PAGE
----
Friday, June 5, 2015

Four Score and Seven Years Ago

Housekeeping note – Stephen King’s The Stand is officially off the list. I had to do a bit of editing recently when I realized one sneaky bastard had gotten eight different books on the list. EIGHT! He and I negotiated down to three, with one to be read at a later date. The King book is gone for a different reason – page length. The person who recommended today’s three-pound barbell of historical non-fiction also recommended two other books of similar length. I’ve decided in the face of this, a restriction has to be put in place. I can’t spend 3,000 pages on one person, no matter how much fun it is to publicly make fun of his wife’s musical tastes. Onward!

#40 – Team of Rivals – Doris Kearns Goodwin
Recommended by: KD

On May 18, 1960, the day when the Republican Party would nominate its candidate for president, Abraham Lincoln was up early.

All of my knowledge of the Civil War comes from fiction and movies. To say that I was not in the least interested in reading the ultimate biography of Abraham Lincoln and his cabinet is to understate, in the extreme, my dread in having to read this hefty tome. The only book I have ever read about Lincoln had the phrase “vampire hunger” in its title. Civil war history is just not my jam.

Once again, I find myself mistaken.

This book was excellent and that had everything to do with the writing. I cannot imagine the work involved in spending an entire decade perusing every document under the sun to get a firmer understanding of Lincoln and all of the people who surrounded them. The bibliography is almost 200 single spaced pages! But what is stunning is how deftly all of these facts and figures, quotes, and letters are interwoven into one cohesive story. I knew nothing about the members of government during the Civil War. This book allowed me to follow, remember, and get to know a cast of thousands. This book requires a diligent reader. It takes hundreds of pages to even get to Lincoln’s nomination as president, let alone his first and second term. It is really a stunning achievement in stating fact in a way as to make it as enjoyable as fiction. You really get the sense of what Washington was like, what Lincoln was like, and how his brilliance as a statesman, his lack of ego, and his patient determination to do the great things that led to the 13th Amendment.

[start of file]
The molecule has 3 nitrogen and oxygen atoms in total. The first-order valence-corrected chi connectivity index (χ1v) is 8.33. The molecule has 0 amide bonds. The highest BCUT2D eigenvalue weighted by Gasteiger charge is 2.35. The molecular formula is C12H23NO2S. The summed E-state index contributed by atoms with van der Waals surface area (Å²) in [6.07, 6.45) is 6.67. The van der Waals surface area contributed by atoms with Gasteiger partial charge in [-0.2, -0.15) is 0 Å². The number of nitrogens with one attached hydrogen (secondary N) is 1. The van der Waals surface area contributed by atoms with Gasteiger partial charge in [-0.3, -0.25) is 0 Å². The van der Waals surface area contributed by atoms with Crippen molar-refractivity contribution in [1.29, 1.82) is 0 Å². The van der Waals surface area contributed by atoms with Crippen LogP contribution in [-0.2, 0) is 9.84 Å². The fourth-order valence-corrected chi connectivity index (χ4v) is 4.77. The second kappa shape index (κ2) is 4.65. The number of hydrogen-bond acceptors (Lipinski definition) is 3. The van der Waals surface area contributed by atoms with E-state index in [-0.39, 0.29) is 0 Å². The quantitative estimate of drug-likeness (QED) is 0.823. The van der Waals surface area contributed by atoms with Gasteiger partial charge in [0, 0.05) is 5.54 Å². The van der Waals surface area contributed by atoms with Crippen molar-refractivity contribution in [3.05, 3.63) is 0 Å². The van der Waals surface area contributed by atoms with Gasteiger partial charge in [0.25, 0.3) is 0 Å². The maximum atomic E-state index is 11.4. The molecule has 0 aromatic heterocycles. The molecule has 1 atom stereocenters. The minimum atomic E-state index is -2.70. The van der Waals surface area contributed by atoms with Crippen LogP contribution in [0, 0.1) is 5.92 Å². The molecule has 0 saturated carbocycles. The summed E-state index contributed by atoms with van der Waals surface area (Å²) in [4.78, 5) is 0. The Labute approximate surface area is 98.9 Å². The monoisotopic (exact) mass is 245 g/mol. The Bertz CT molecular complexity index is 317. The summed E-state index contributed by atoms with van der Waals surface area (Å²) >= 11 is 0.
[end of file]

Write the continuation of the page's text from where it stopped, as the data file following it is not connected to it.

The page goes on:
However, what I found most surprising was how little slavery had to do with the Civil War. Or, to be more specific, the human rights aspect of slavery was far less important than the politics. I was also surprised that political maneuvering was as much a part of campaigns in the 1800s as it is now. This book takes a while to plow through, which being 754 pages long, it should. If you are a fan of Lincoln, or the Civil War, or politics, I really do think you should take the time to enjoy this one. It will increase your knowledge immeasurably (as well as your arm muscles). As for myself, I think my interest in the topic is fully sated. However, this book is a master class in how to bring non-fiction to life and fully deserves every accolade and award is has won, including the Pulitzer. 

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